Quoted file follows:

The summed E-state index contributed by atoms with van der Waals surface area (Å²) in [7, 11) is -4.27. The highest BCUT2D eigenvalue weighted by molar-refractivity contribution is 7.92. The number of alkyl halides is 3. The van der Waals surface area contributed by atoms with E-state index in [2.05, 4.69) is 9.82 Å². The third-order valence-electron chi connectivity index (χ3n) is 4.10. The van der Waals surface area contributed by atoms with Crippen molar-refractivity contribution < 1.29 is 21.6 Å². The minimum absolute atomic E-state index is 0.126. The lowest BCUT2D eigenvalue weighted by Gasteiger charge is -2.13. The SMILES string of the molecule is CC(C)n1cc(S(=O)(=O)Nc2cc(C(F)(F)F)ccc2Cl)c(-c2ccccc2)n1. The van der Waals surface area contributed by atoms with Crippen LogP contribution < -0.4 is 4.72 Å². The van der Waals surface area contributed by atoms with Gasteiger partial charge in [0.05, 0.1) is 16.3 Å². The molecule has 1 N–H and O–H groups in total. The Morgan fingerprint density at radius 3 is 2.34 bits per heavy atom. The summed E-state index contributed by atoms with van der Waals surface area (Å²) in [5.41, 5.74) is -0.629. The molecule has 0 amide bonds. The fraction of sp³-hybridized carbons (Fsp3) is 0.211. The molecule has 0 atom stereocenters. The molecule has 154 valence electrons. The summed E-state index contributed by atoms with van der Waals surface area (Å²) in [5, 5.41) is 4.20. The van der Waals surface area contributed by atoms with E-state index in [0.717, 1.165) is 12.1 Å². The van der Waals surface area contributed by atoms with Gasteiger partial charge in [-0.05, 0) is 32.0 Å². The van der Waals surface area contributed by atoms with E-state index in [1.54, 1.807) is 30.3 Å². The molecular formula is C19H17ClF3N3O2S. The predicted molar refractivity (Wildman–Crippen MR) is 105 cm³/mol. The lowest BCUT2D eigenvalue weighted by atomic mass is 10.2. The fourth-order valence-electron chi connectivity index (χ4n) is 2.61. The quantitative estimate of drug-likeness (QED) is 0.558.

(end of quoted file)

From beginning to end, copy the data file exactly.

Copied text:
The summed E-state index contributed by atoms with van der Waals surface area (Å²) in [7, 11) is -4.27. The highest BCUT2D eigenvalue weighted by molar-refractivity contribution is 7.92. The number of alkyl halides is 3. The van der Waals surface area contributed by atoms with E-state index in [2.05, 4.69) is 9.82 Å². The third-order valence-electron chi connectivity index (χ3n) is 4.10. The van der Waals surface area contributed by atoms with Crippen molar-refractivity contribution < 1.29 is 21.6 Å². The minimum absolute atomic E-state index is 0.126. The lowest BCUT2D eigenvalue weighted by Gasteiger charge is -2.13. The SMILES string of the molecule is CC(C)n1cc(S(=O)(=O)Nc2cc(C(F)(F)F)ccc2Cl)c(-c2ccccc2)n1. The van der Waals surface area contributed by atoms with Crippen LogP contribution < -0.4 is 4.72 Å². The van der Waals surface area contributed by atoms with Gasteiger partial charge in [0.05, 0.1) is 16.3 Å². The molecule has 1 N–H and O–H groups in total. The Morgan fingerprint density at radius 3 is 2.34 bits per heavy atom. The summed E-state index contributed by atoms with van der Waals surface area (Å²) in [5.41, 5.74) is -0.629. The molecule has 0 amide bonds. The fraction of sp³-hybridized carbons (Fsp3) is 0.211. The molecule has 0 atom stereocenters. The molecule has 154 valence electrons. The summed E-state index contributed by atoms with van der Waals surface area (Å²) in [5, 5.41) is 4.20. The van der Waals surface area contributed by atoms with E-state index in [0.717, 1.165) is 12.1 Å². The van der Waals surface area contributed by atoms with Gasteiger partial charge in [-0.05, 0) is 32.0 Å². The van der Waals surface area contributed by atoms with E-state index in [1.54, 1.807) is 30.3 Å². The molecular formula is C19H17ClF3N3O2S. The predicted molar refractivity (Wildman–Crippen MR) is 105 cm³/mol. The lowest BCUT2D eigenvalue weighted by atomic mass is 10.2. The fourth-order valence-electron chi connectivity index (χ4n) is 2.61. The quantitative estimate of drug-likeness (QED) is 0.558.